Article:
By Ken Murphy
Recent research suggests the social CRM marketplace is growing at a rapid pace, but before many businesses stake their claim in this enterprise frontier, they’re waiting on two important markers: Defining exactly what value they hope to glean from the social data collected, and whether that benefit is worth the investment in social CRM.
So far, it appears that being able to measure a concrete ROI has yet to catch up with the burgeoning market. According to research from Gartner, just half of Fortune 1000 companies who have invested in social CRM systems will see a worthwhile ROI on their social CRM initiatives this year.
That’s not to say that businesses aren’t working on establishing parameters for their social CRM strategies. Gartner also predicts that by the end of the year 75 percent of new social CRM initiatives that are funded will have incorporated a measurable ROI in their business plan.
“Social data, such as numbers of fan pages and weekly Tweets, is not enough to correlate with the contribution of top business objectives,” says Gartner research director Adam Sarner. “ROI, measurable business value and budget justification for social projects are becoming unavoidable topics for many organizations.”
Hence the rapid market growth. Consider that by year-end, total revenue from social CRM software licenses and subscriptions are expected to yield a more than a 100 percent increase from even just a year ago, according to Gartner research. And that with this impressive uptick in sales, social CRM is expected to account for 8 percent of the total C
RM market, also up 100 percent from a year ago. This is according to data Gartner released concurrent with its CRM Magic Quadrant for Social CRM 2012.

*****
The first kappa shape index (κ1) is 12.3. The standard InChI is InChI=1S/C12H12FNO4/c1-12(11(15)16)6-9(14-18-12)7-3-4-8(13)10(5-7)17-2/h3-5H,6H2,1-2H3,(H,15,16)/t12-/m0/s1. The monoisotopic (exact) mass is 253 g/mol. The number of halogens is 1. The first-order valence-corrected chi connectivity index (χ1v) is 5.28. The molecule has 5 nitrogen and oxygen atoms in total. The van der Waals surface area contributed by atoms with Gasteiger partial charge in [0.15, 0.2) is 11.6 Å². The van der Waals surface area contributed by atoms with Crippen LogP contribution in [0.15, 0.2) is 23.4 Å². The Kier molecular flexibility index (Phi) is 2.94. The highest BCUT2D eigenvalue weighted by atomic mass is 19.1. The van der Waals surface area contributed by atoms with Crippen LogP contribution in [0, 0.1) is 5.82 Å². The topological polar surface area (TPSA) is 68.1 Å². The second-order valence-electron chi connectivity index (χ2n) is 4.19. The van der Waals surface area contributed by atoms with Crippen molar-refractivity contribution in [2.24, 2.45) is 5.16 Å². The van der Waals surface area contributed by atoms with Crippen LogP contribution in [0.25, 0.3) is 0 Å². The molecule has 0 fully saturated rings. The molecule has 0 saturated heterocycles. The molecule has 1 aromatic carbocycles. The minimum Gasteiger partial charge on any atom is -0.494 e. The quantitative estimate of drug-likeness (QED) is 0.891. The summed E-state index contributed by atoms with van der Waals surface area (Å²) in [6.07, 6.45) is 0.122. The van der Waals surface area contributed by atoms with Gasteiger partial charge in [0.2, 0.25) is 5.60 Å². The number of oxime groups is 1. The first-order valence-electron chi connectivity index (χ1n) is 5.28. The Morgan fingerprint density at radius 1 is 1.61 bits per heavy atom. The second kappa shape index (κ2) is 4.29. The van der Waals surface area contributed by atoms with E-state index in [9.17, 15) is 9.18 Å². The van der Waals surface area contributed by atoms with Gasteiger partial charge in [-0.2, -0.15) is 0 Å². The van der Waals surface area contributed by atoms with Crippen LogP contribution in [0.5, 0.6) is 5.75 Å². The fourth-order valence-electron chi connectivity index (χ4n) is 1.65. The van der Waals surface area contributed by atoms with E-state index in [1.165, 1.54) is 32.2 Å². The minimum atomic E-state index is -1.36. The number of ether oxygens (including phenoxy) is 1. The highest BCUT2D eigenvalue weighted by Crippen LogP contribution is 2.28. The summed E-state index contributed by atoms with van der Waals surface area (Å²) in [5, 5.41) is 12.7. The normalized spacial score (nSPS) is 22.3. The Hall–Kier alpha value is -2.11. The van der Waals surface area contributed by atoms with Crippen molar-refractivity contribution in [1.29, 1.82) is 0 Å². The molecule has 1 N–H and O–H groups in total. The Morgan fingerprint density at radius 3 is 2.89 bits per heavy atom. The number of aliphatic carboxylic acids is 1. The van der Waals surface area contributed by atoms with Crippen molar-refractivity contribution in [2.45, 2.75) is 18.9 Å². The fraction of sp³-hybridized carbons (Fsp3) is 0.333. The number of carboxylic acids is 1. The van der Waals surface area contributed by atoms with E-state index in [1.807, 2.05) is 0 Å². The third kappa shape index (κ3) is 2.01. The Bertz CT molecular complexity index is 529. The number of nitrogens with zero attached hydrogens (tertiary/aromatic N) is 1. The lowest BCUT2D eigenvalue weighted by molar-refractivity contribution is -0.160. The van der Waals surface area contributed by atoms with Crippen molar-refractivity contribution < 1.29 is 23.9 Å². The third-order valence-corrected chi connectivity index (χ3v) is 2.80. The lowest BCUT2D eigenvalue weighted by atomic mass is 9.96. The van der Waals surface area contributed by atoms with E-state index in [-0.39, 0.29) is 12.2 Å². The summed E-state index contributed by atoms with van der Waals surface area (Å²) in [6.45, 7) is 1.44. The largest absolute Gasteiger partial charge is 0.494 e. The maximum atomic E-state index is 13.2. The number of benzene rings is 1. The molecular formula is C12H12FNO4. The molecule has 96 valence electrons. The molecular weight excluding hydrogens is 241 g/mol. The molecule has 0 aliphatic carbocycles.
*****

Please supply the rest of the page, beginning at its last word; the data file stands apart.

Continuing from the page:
If this trend continues, it will be interesting to see how much emphasis companies place on social CRM vs. traditional CRM systems. Perhaps some companies are late to the social CRM game not because they haven’t determined how to measure ROI, but because they are still trying to squeeze more out of their traditional CRM systems. According to a recent Charles Schwab poll of more than 1,600 registered investment advisors, just 6 percent said that their companies were using CRM to its maximum potential. Asked the primary use of their existing CRM system, 98 percent identified the storage of customer information. The next highest identified use was preparing and sending client communication – listed by just 61 percent of respondents.
So, what’s the next big trend in social CRM? Where is this all heading? Gartner researchers say that the next two years will be crucial in the social CRM growth path. How well companies and providers tie CRM projects to measurable business objectives will be one of the biggest factors in social CRM’s eventual place in the market.
Of course, the very nature of social CRM suggests that customers, not businesses, will play a large role in determining what those objectives might be.